eBay Agrees to Pay $3 Million Criminal Penalty for Harassing Journalists

John Joseph Moakley United States Courthouse. (Beyond My Ken, Creative Commons.))

eBay has agreed to pay a $3 million criminal penalty for an August 2019 harassment and intimidation campaign targeting a Massachusetts couple in retaliation for their online coverage of eBay, and for its obstruction of the investigation that followed.

Federal prosecutors say eBay was charged criminally with two counts of stalking through interstate travel, two counts of stalking through electronic communications services, witness tampering and obstruction of justice and entered into a deferred prosecution agreement. Under the agreement, eBay admitted to the relevant facts about and agreed to pay a criminal penalty of $3 million, which is the statutory maximum fine for these six felonies. eBay will also be required to retain an independent corporate compliance monitor for a period of three years and to make extensive enhancements to its compliance program.

“eBay engaged in absolutely horrific, criminal conduct. The company’s employees and contractors involved in this campaign put the victims through pure hell, in a petrifying campaign aimed at silencing their reporting and protecting the eBay brand,” said Acting U.S. Attorney Joshua S. Levy. “We left no stone unturned in our mission to hold accountable every individual who turned the victims’ world upside-down through a never-ending nightmare of menacing and criminal acts. The investigation led to felony convictions for seven individuals, all former eBay employees or contractors and the ringleader was sentenced to 57 months in federal prison.”

During 2019 and 2020, prosecutors said, Jim Baugh, eBay’s former senior director of safety and security, and six other members of eBay’s security team began a harassment campaign intended to intimidate the victims and to change the content of the newsletter’s reporting. The campaign included sending anonymous and disturbing deliveries to the victims’ home, including a book on surviving the death of a spouse, a bloody pig mask, a fetal pig and a funeral wreath and live insects; sending private Twitter messages and public tweets criticizing the newsletter’s content and threatening to visit the victims in Natick; and traveling to Natick to surveil the victims and install a GPS tracking device on their car. The harassment also featured Craigslist posts inviting the public for sexual encounters at the victims’ home.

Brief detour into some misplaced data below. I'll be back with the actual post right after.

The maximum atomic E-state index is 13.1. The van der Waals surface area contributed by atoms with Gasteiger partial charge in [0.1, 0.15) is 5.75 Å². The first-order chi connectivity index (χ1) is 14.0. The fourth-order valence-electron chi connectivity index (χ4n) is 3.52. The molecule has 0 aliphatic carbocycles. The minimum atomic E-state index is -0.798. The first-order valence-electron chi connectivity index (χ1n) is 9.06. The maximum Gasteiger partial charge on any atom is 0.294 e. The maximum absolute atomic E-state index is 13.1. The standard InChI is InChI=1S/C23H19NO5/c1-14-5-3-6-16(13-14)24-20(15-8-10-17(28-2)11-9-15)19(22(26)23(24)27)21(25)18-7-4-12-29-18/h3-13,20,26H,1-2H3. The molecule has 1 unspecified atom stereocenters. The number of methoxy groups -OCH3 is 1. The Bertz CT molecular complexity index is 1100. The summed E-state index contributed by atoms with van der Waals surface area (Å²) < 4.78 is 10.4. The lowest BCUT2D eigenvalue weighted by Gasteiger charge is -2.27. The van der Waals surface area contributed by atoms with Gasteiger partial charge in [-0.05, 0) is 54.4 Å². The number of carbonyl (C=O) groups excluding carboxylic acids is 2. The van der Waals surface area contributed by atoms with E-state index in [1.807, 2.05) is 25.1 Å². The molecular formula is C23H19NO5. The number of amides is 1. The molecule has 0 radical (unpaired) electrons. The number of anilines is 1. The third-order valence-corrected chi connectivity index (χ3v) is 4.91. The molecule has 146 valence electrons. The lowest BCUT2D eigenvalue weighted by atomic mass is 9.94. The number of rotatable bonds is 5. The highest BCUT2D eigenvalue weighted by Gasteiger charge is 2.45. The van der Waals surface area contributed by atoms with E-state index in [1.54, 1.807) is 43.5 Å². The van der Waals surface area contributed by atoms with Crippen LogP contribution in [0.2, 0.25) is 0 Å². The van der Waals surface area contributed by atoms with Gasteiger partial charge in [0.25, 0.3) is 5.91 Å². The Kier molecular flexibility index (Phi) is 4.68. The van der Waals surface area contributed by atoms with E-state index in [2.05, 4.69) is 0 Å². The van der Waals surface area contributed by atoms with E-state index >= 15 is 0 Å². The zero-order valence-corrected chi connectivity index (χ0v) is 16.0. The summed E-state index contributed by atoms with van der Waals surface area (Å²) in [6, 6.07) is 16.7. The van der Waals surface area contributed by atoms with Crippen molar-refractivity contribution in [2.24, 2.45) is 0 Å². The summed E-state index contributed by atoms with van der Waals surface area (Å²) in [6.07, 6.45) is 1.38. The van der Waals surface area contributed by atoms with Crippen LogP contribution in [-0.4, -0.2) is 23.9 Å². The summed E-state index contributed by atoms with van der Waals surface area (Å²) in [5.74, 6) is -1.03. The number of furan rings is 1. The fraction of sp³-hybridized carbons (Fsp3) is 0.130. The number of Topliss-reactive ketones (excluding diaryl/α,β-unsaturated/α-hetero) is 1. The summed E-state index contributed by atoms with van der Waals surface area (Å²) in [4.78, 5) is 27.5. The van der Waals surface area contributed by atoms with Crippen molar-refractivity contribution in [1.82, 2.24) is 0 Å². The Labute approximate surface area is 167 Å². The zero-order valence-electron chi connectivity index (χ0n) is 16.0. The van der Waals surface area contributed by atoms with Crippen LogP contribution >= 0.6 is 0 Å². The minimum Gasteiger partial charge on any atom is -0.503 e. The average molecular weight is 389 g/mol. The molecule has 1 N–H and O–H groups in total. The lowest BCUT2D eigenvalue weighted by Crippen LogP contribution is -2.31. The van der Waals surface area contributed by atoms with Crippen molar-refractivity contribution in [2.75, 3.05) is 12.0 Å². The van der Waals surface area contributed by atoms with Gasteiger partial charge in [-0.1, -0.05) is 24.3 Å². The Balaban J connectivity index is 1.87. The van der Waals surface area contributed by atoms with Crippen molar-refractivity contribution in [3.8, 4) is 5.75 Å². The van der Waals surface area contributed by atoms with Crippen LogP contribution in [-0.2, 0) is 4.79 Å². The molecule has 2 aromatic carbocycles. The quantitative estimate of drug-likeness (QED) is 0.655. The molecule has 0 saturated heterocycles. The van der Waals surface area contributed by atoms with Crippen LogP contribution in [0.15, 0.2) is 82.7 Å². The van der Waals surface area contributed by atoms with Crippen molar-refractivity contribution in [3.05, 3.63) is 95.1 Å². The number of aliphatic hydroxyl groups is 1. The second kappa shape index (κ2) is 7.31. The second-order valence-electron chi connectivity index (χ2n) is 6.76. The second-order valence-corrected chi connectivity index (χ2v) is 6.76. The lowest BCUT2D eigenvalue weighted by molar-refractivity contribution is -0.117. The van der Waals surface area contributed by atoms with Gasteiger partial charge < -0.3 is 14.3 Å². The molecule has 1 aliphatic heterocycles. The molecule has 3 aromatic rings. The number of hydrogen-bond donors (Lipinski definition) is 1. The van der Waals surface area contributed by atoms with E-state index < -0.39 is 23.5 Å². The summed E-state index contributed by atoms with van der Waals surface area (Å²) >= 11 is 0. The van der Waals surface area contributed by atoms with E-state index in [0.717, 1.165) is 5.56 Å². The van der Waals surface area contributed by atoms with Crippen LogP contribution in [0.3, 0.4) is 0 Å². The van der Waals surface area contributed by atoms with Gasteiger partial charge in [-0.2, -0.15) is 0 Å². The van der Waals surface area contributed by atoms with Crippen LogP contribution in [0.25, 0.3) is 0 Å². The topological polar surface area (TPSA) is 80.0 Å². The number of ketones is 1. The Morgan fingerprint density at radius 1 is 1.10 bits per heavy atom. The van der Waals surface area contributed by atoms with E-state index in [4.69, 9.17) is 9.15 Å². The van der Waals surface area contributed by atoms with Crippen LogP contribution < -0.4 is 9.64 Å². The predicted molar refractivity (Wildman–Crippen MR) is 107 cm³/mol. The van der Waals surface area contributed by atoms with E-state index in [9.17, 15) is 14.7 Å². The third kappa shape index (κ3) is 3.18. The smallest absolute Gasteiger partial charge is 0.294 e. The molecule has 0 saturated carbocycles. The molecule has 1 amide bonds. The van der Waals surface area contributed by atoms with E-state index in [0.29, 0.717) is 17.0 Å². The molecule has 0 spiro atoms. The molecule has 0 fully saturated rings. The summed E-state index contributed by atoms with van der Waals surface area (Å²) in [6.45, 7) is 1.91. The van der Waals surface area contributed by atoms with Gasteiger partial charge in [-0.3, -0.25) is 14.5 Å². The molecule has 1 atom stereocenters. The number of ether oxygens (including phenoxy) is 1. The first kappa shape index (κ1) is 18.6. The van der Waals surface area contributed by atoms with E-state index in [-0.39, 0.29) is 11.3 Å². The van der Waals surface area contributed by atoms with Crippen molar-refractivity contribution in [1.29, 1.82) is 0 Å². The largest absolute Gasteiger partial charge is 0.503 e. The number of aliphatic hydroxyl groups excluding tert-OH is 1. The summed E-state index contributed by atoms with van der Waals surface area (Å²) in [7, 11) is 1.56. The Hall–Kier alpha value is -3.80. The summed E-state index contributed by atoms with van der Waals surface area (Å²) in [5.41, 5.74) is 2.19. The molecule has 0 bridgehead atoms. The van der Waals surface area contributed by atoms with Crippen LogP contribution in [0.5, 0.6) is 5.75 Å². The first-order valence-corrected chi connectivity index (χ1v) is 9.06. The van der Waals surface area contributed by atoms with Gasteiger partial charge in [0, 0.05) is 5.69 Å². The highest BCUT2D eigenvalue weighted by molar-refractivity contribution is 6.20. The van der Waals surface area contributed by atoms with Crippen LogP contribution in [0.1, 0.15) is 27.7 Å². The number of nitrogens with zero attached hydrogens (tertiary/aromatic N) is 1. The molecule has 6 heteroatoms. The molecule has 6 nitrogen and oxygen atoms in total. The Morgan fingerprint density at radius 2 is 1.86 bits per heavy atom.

“Today’s settlement holds eBay criminally and financially responsible for emotionally, psychologically and physically terrorizing the publishers of an online newsletter out of fear that bad publicity would adversely impact their Fortune 500 company. It also puts in place some much needed checks and balances to ensure an overhaul of eBay’s corporate culture by requiring it to implement a revamped compliance and ethics program designed to prevent the recurrence of the appalling conduct we uncovered in this case,” said Jodi Cohen, Special Agent in Charge of the Federal Bureau of Investigation Boston Division. “No one should ever feel unsafe in their own home, and while this settlement cannot erase the significant distress this couple suffered, we hope it will deter others from engaging in similar conduct.”

The victims spotted the surveillance team and contacted local police. After learning of the Natick Police Department’s investigation, Baugh made false statements to police and internal investigators, and he and his team deleted digital evidence related to the cyberstalking campaign and falsified records intended to throw the police off the trail.

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